3 Photographers Share Tips on Shooting on Location
Shooting on location is a common occurrence in the photography world. Whether you're shooting at a restaurant, park, field, or another venue- often you’ll find yourself carting around photography equipment and arranging multiple logistics. On Shutterstock Custom assignments, a lot of our projects require contributors to travel to clients business location to shoot an assignment on location. We asked some of the contributors on our network for their tips on how they manage on-location shoots. Here are their suggestions for managing on location photography shoots.
Scouting a location
Photographer Joshua Resnick:
“Scouting out your location beforehand will save you lots of potential problems down the road. This can be done with research online, as well as actually going there. Before I take the time to physically scout a location, I make sure to look at it on Google Earth first. Whenever I scout, I take note of which direction the sun is coming in relation to what is around the location, this will allow me to take the guesswork out of the lighting and plan what time of day is best for what I have envisioned for the photoshoot. In some places, this window can be very narrow, so timing is key.”
Photographer Kailee Mandel:
“Visit the location before your shoot and get to know the lighting situation. Be prepared to bring the necessary equipment to work with, this could be reflectors, flashes and or strobes. You don't want to show up to a location that you were under the impression would have lots of natural light and it is one tiny window in the corner of the room!”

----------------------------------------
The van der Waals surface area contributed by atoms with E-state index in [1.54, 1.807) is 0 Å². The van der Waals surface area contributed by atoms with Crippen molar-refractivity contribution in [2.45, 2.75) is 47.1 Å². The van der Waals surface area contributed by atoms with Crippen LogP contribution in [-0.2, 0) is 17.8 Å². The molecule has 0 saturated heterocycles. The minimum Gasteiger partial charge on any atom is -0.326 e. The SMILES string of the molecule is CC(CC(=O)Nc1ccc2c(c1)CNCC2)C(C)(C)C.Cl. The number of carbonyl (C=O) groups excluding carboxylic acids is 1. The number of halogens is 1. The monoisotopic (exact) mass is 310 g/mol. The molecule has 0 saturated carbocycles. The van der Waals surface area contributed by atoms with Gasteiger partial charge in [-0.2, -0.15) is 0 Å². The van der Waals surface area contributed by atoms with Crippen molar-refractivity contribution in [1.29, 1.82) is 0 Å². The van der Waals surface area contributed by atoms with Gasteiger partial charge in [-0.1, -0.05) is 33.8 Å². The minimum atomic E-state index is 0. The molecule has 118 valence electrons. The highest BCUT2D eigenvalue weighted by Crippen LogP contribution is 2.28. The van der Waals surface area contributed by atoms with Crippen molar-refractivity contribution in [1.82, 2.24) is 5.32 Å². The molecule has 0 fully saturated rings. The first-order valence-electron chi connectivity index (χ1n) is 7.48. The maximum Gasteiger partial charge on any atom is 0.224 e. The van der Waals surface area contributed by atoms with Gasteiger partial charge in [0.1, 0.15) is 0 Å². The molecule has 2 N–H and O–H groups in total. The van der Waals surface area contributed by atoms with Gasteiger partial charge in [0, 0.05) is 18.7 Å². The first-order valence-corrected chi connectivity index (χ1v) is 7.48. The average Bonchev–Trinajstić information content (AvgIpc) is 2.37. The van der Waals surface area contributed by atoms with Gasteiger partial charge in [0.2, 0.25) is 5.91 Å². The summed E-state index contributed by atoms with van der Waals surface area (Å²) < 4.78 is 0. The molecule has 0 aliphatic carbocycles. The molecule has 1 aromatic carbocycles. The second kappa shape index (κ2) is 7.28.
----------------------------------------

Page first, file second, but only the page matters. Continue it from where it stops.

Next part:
Be mindful of copyright
Photographer Joshua Resnick:
“You should always be on the lookout for potential copyright landmines in your location. You may say "I'll just fix it in the post" but I want you to imagine this scenario. You had an awesome photoshoot, these are some of your best photos yet. you carefully edit the images and remove all logos only to later find out the chairs and furniture your models were posing on are actually copyrighted and impossible to edit out now.”
Follow the client brief
Filmmaker Carl Earl-Ocran
“The key is the brief; creating what has been requested by the client. If the brief asks for naturally lit scene as well, I would look for a location with a lot of natural light. I think of what the models/actors would naturally be doing if there wasn't a camera there, and I use the surroundings to my advantage, directing them to use the resources we have to tell the story the client wants in the film. “
We hope these tips help you on your next on-location photo shoot. For more tips on shooting on location, check out this blog post. We can’t wait to see what you create next.
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